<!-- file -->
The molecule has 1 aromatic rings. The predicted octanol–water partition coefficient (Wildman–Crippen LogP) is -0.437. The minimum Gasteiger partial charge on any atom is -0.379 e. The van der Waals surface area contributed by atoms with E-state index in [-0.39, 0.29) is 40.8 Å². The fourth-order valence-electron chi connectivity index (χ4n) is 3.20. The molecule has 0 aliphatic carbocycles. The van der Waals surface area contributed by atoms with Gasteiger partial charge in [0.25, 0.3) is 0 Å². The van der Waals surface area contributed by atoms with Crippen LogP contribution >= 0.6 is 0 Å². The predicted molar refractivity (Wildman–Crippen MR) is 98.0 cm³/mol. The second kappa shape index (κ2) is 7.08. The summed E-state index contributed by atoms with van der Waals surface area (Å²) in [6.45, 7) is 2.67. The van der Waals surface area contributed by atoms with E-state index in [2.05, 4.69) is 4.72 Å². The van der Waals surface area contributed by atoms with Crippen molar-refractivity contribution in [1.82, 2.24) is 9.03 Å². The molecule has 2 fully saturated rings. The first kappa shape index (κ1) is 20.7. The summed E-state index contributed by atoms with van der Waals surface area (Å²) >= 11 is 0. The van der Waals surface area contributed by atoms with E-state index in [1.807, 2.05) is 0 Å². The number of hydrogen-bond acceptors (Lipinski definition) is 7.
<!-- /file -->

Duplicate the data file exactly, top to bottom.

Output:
The molecule has 1 aromatic rings. The predicted octanol–water partition coefficient (Wildman–Crippen LogP) is -0.437. The minimum Gasteiger partial charge on any atom is -0.379 e. The van der Waals surface area contributed by atoms with E-state index in [-0.39, 0.29) is 40.8 Å². The fourth-order valence-electron chi connectivity index (χ4n) is 3.20. The molecule has 0 aliphatic carbocycles. The van der Waals surface area contributed by atoms with Gasteiger partial charge in [0.25, 0.3) is 0 Å². The van der Waals surface area contributed by atoms with Crippen LogP contribution >= 0.6 is 0 Å². The predicted molar refractivity (Wildman–Crippen MR) is 98.0 cm³/mol. The second kappa shape index (κ2) is 7.08. The summed E-state index contributed by atoms with van der Waals surface area (Å²) in [6.45, 7) is 2.67. The van der Waals surface area contributed by atoms with E-state index in [2.05, 4.69) is 4.72 Å². The van der Waals surface area contributed by atoms with Crippen molar-refractivity contribution in [1.82, 2.24) is 9.03 Å². The molecule has 2 fully saturated rings. The first kappa shape index (κ1) is 20.7. The summed E-state index contributed by atoms with van der Waals surface area (Å²) >= 11 is 0. The van der Waals surface area contributed by atoms with E-state index in [1.807, 2.05) is 0 Å². The number of hydrogen-bond acceptors (Lipinski definition) is 7.